# Find minimum in rotated sorted array

The given code find the minimum element in a sorted array rotated by some fixed distance. Eg: [1, 2, 3, 4, 5, 6, 7] -> [3, 4, 5, 6, 7, 1, 2]

The elements in the array are all unique. Just wanted to check if the code handles all edge cases and is correct.

def findMin(ary):

def recurse(lo, hi):
# Base cases
if (ary[lo] < ary[hi]):
return ary[lo]
if (hi - lo == 1):
return min(ary)

mid = lo + (hi - lo) / 2
if (ary[mid] < ary[hi]):
return recurse(lo, mid)
else:
return recurse(mid, hi)

return recurse(0, len(ary) - 1)

ary = (3, 4, 5, 6, 7, 1, 2)
print findMin(ary) # 1

• Some explanation of the problem and what you'd like to get from the reviews would be nice. Sep 4 '15 at 20:27
• I believe this approach doesn't work if there are repeated entries in the array. Sep 4 '15 at 21:30
• I belive you wanted to return ary[hi] if (hi - lo == 1), right? Sep 4 '15 at 21:52
• @BartekKobyłecki, I first solve the problem in notebook (since I don't have white board :)) so after trying couple of cases I found that when there are only two elements left then the minimum is within those two elements. For example in the above problem I was left with [7, 1]. I hope I am right. Sep 5 '15 at 2:26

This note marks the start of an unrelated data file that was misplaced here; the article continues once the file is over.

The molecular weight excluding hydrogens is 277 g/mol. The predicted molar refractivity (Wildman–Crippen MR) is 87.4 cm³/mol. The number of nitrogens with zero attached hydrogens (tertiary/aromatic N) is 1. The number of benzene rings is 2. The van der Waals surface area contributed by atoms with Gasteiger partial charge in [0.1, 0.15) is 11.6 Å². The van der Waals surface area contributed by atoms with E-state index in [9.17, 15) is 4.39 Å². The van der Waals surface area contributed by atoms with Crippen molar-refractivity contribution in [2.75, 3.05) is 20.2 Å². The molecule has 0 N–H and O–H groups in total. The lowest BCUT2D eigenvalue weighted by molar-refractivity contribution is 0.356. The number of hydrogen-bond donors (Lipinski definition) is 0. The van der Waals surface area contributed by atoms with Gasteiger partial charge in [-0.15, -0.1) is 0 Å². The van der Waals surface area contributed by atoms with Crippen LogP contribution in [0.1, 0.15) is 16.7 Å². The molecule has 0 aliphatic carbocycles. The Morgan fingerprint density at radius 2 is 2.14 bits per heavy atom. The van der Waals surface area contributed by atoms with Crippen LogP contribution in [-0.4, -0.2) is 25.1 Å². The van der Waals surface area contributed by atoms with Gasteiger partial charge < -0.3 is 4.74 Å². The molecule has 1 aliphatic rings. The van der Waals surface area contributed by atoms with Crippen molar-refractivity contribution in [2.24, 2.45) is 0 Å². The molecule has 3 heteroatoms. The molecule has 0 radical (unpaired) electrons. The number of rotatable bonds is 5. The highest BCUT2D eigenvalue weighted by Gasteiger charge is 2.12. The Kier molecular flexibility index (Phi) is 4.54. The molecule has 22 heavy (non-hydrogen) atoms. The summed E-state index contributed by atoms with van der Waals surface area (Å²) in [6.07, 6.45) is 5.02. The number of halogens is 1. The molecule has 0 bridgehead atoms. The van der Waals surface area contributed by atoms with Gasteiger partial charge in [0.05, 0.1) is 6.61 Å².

• @Jaime, yes already written in the problem description above. Sep 5 '15 at 2:27

Why are you giving up?

if (hi - lo == 1):
return min(ary)


So we're almost done with our nice O(lg N) algorithm, when suddenly... we start over and do a whole new O(N) search from scratch throwing everything away? Why? Let's examine such a scenario:

ary = [3, 4, 5, 6, 0, 1, 2]

lo = 0, hi = 6, mid = 3
ary[mid] (6) > ary[hi] (2), so recurse mid to hi

lo = 3, hi = 6, mid = 4
ary[mid] (0) < ary[hi] (2), so recurse lo to mid

lo = 3, hi = 4
hi - lo == 1, so return min(ary) == 0


At this point, we have ary[lo] == 6 and ary[hi] == 0. We know one of those two is the minimum, and we know which one that is. So let's use that information:

def recurse(lo, hi):
# Base cases
if (ary[lo] < ary[hi]):
return ary[lo]
elif (hi - lo == 1):
return ary[hi] ## just return a number, don't call min()
else:
mid = ...
# rest as before

• I thought about this case but wasn't sure that this case [0, 1] will not arise but I was sure that at the end there will be always two elements left. Also, if there are only two elements then what's the issue of calling min on it? thanks, Sep 5 '15 at 2:48
• @CodeYogi, ary is always the reference of the full array.min(ary) is calculating minimum from full array, not two just elements that left. Insted you could code it like: min([ary[lo], ary[hi]]) but as Barry described you know which of these two elements is smaller. Sep 5 '15 at 6:02
• @Barry, ah it makes me feels so idiot. Maybe I need to practice a lot and continue to ask stuffs here. Thanks! Sep 7 '15 at 9:18